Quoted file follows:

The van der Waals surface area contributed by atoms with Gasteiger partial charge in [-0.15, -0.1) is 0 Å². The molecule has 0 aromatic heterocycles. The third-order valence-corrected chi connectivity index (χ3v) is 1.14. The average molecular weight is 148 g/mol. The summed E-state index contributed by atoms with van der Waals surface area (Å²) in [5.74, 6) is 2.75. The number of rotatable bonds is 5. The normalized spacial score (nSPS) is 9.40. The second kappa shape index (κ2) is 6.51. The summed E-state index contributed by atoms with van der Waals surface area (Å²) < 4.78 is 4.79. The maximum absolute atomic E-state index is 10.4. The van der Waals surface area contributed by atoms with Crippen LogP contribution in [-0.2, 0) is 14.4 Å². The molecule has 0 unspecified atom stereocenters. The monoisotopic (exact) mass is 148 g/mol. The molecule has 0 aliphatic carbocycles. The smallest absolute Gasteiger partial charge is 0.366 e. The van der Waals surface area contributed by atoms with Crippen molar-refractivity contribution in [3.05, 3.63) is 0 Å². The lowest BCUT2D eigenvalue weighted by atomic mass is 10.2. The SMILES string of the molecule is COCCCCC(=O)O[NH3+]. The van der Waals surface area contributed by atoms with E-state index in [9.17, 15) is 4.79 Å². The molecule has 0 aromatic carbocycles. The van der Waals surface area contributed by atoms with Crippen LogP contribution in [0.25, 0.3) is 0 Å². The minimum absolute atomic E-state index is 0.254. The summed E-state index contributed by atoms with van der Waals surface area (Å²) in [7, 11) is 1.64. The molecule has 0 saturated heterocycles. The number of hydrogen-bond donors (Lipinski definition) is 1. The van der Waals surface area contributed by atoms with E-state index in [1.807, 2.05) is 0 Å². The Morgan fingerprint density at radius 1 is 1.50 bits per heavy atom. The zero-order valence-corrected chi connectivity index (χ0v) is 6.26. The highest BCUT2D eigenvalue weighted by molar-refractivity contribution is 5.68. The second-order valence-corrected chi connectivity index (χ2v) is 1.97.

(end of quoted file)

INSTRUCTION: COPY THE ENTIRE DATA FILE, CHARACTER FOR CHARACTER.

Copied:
The van der Waals surface area contributed by atoms with Gasteiger partial charge in [-0.15, -0.1) is 0 Å². The molecule has 0 aromatic heterocycles. The third-order valence-corrected chi connectivity index (χ3v) is 1.14. The average molecular weight is 148 g/mol. The summed E-state index contributed by atoms with van der Waals surface area (Å²) in [5.74, 6) is 2.75. The number of rotatable bonds is 5. The normalized spacial score (nSPS) is 9.40. The second kappa shape index (κ2) is 6.51. The summed E-state index contributed by atoms with van der Waals surface area (Å²) < 4.78 is 4.79. The maximum absolute atomic E-state index is 10.4. The van der Waals surface area contributed by atoms with Crippen LogP contribution in [-0.2, 0) is 14.4 Å². The molecule has 0 unspecified atom stereocenters. The monoisotopic (exact) mass is 148 g/mol. The molecule has 0 aliphatic carbocycles. The smallest absolute Gasteiger partial charge is 0.366 e. The van der Waals surface area contributed by atoms with Crippen molar-refractivity contribution in [3.05, 3.63) is 0 Å². The lowest BCUT2D eigenvalue weighted by atomic mass is 10.2. The SMILES string of the molecule is COCCCCC(=O)O[NH3+]. The van der Waals surface area contributed by atoms with E-state index in [9.17, 15) is 4.79 Å². The molecule has 0 aromatic carbocycles. The van der Waals surface area contributed by atoms with Crippen LogP contribution in [0.25, 0.3) is 0 Å². The minimum absolute atomic E-state index is 0.254. The summed E-state index contributed by atoms with van der Waals surface area (Å²) in [7, 11) is 1.64. The molecule has 0 saturated heterocycles. The number of hydrogen-bond donors (Lipinski definition) is 1. The van der Waals surface area contributed by atoms with E-state index in [1.807, 2.05) is 0 Å². The Morgan fingerprint density at radius 1 is 1.50 bits per heavy atom. The zero-order valence-corrected chi connectivity index (χ0v) is 6.26. The highest BCUT2D eigenvalue weighted by molar-refractivity contribution is 5.68. The second-order valence-corrected chi connectivity index (χ2v) is 1.97.